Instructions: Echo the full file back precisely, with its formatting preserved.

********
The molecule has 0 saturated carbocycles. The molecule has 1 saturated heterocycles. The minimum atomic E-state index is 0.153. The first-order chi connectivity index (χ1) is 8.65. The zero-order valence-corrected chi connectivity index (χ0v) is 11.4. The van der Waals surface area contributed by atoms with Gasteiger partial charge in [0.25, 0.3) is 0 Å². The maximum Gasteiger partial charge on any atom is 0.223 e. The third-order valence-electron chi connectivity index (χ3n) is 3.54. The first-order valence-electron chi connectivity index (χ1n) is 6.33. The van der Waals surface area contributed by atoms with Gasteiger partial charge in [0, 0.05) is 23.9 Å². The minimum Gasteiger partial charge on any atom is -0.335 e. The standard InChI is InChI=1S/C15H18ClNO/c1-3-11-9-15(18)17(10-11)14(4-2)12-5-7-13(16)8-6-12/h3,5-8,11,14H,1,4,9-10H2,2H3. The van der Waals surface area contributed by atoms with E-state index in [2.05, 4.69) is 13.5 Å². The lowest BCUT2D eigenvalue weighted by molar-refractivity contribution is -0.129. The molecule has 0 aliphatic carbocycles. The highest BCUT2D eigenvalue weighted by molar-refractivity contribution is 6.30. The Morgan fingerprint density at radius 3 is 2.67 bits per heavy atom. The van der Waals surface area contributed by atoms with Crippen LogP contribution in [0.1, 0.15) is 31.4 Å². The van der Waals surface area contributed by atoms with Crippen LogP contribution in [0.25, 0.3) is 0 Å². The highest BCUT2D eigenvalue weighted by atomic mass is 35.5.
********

The molecule has 0 saturated carbocycles. The molecule has 1 saturated heterocycles. The minimum atomic E-state index is 0.153. The first-order chi connectivity index (χ1) is 8.65. The zero-order valence-corrected chi connectivity index (χ0v) is 11.4. The van der Waals surface area contributed by atoms with Gasteiger partial charge in [0.25, 0.3) is 0 Å². The maximum Gasteiger partial charge on any atom is 0.223 e. The third-order valence-electron chi connectivity index (χ3n) is 3.54. The first-order valence-electron chi connectivity index (χ1n) is 6.33. The van der Waals surface area contributed by atoms with Gasteiger partial charge in [0, 0.05) is 23.9 Å². The minimum Gasteiger partial charge on any atom is -0.335 e. The standard InChI is InChI=1S/C15H18ClNO/c1-3-11-9-15(18)17(10-11)14(4-2)12-5-7-13(16)8-6-12/h3,5-8,11,14H,1,4,9-10H2,2H3. The van der Waals surface area contributed by atoms with E-state index in [2.05, 4.69) is 13.5 Å². The lowest BCUT2D eigenvalue weighted by molar-refractivity contribution is -0.129. The molecule has 0 aliphatic carbocycles. The highest BCUT2D eigenvalue weighted by molar-refractivity contribution is 6.30. The Morgan fingerprint density at radius 3 is 2.67 bits per heavy atom. The van der Waals surface area contributed by atoms with Crippen LogP contribution in [0.1, 0.15) is 31.4 Å². The van der Waals surface area contributed by atoms with Crippen LogP contribution in [0.25, 0.3) is 0 Å². The highest BCUT2D eigenvalue weighted by atomic mass is 35.5.